Sorry—a little distracted this week, but that just makes for a more eclectic mix of random, right?
Bragging on my kids’ artwork has become so much easier now that their art teacher signed her students up at Artsonia‘s online gallery.
Naturally, tote bags and mugs and tee-shirts and all sorts of whatnot emblazoned with one’s kids’ deathless art are available through Artsonia, which seems a bit opportunistic, until you realize you’re set for grandparent gifts until they both graduate.
Plus, there’s actually free space on the fridge now, which is always a plus.
Here’s one Janie did—she’s heavily into cross-sections now, showing what people bugs are doing in the privacy of their own rooms cotton balls:
For her summer project, she did a huge city scape at Christmas, with at last twenty rooms of people living their lives—she even added in one that showed people holding their ears because the upstairs neighbor was jumping on the bed. Awesome stuff.
I’m pretty sure she’s going to draw comic books someday—maybe she’ll let me write them for her . . .
And here’s one Sunny did after her class examined the art of Charley Harper:
Sunny’s backgrounds are always full of abstract color—you can say this about the paintings of most five-year olds, I’m sure, but this is my five-year old and her placement of each block clearly shows a precocious grasp of composition and the blending of shades.
Or something—my talents don’t lie in the visual arts, but I know who what I like.
Best Dog Video Ever
Yeah, that’s a subjective statement, and this may actually be the only dog video I’ve seen since the advent of YouTube, but once you see it—or one of this dog’s other videos—I guarantee it’s going in your personal top five:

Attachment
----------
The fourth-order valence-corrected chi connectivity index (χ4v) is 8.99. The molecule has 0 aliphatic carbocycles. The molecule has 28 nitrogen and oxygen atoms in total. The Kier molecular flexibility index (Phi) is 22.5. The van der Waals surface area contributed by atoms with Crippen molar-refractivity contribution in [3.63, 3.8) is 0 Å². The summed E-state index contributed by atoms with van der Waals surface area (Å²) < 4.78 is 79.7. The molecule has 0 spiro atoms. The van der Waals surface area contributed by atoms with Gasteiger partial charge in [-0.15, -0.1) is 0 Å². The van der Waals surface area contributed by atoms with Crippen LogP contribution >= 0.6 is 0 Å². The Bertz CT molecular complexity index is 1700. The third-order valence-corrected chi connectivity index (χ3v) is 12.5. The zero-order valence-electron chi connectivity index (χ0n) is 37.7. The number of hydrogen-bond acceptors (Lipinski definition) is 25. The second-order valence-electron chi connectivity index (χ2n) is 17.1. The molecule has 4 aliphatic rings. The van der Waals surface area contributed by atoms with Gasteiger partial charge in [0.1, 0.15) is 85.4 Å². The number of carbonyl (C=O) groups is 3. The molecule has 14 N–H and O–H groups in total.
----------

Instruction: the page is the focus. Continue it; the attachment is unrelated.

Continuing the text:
Watson: “Three seconds in, and that dog has already done more chores than your kids do in a week”
Janie: “Hey! That’s not—oh, wait, is that Jesse? Yeah, she’s right.”
The idea is to locate the word ‘look’ in whatever manuscript you have lying around (I may be paraphrasing here) and post the few previous and following paragraphs and then invite other authors to do the same.
Since I’m feeling a little protective of Pigeon and Wendy is most familiar with Full Metal Librarian (aka, the Drawer Novel That Won’t Die) anyway, I thought I’d post from the latter.
In this scene, Clyota, the narrator, has just been released on bail through the extra-legal machinations of a member of the cyborg Press Corps, who has attached himself to her in order, he claims, to investigate the truth behind her space-pilot mother’s posthumous conviction for mass murder. Cristina is her best friend and a paralegal, which is proving convenient:
“Do you know what the ALA is going to do to you for hacking our systems?” Damn—I had to get to a terminal and report to Sys Admin as soon as possible.
“What,” he said, “will the revocation of your bail do to you?”
Okay, so maybe an anonymous tip through my hard-wired Library Secure connection . . . which apparently wasn’t secure now, except physically—my terminal was locked up in my house under a Crime Scene Field.